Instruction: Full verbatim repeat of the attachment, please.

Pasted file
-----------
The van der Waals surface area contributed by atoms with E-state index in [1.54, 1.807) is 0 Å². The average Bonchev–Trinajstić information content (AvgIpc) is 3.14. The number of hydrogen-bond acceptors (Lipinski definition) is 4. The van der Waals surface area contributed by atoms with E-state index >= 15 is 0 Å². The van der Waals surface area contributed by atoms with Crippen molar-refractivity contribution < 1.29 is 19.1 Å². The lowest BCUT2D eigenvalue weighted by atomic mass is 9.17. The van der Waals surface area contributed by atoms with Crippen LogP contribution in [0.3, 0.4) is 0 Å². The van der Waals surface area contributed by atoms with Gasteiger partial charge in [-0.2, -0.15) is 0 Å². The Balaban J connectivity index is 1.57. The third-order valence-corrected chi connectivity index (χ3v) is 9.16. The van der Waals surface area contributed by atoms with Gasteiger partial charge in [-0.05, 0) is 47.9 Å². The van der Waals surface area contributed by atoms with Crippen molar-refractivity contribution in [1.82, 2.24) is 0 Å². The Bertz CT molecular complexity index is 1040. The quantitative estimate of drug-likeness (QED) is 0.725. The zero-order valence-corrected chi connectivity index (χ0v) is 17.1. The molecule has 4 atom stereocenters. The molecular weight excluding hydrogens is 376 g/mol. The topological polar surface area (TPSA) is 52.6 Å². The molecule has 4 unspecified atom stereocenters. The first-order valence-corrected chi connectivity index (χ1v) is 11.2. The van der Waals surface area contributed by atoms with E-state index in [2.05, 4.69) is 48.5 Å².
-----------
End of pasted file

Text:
The van der Waals surface area contributed by atoms with E-state index in [1.54, 1.807) is 0 Å². The average Bonchev–Trinajstić information content (AvgIpc) is 3.14. The number of hydrogen-bond acceptors (Lipinski definition) is 4. The van der Waals surface area contributed by atoms with E-state index >= 15 is 0 Å². The van der Waals surface area contributed by atoms with Crippen molar-refractivity contribution < 1.29 is 19.1 Å². The lowest BCUT2D eigenvalue weighted by atomic mass is 9.17. The van der Waals surface area contributed by atoms with Crippen LogP contribution in [0.3, 0.4) is 0 Å². The van der Waals surface area contributed by atoms with Gasteiger partial charge in [-0.2, -0.15) is 0 Å². The Balaban J connectivity index is 1.57. The third-order valence-corrected chi connectivity index (χ3v) is 9.16. The van der Waals surface area contributed by atoms with Gasteiger partial charge in [-0.05, 0) is 47.9 Å². The van der Waals surface area contributed by atoms with Crippen molar-refractivity contribution in [1.82, 2.24) is 0 Å². The Bertz CT molecular complexity index is 1040. The quantitative estimate of drug-likeness (QED) is 0.725. The zero-order valence-corrected chi connectivity index (χ0v) is 17.1. The molecule has 4 atom stereocenters. The molecular weight excluding hydrogens is 376 g/mol. The topological polar surface area (TPSA) is 52.6 Å². The molecule has 4 unspecified atom stereocenters. The first-order valence-corrected chi connectivity index (χ1v) is 11.2. The van der Waals surface area contributed by atoms with E-state index in [2.05, 4.69) is 48.5 Å².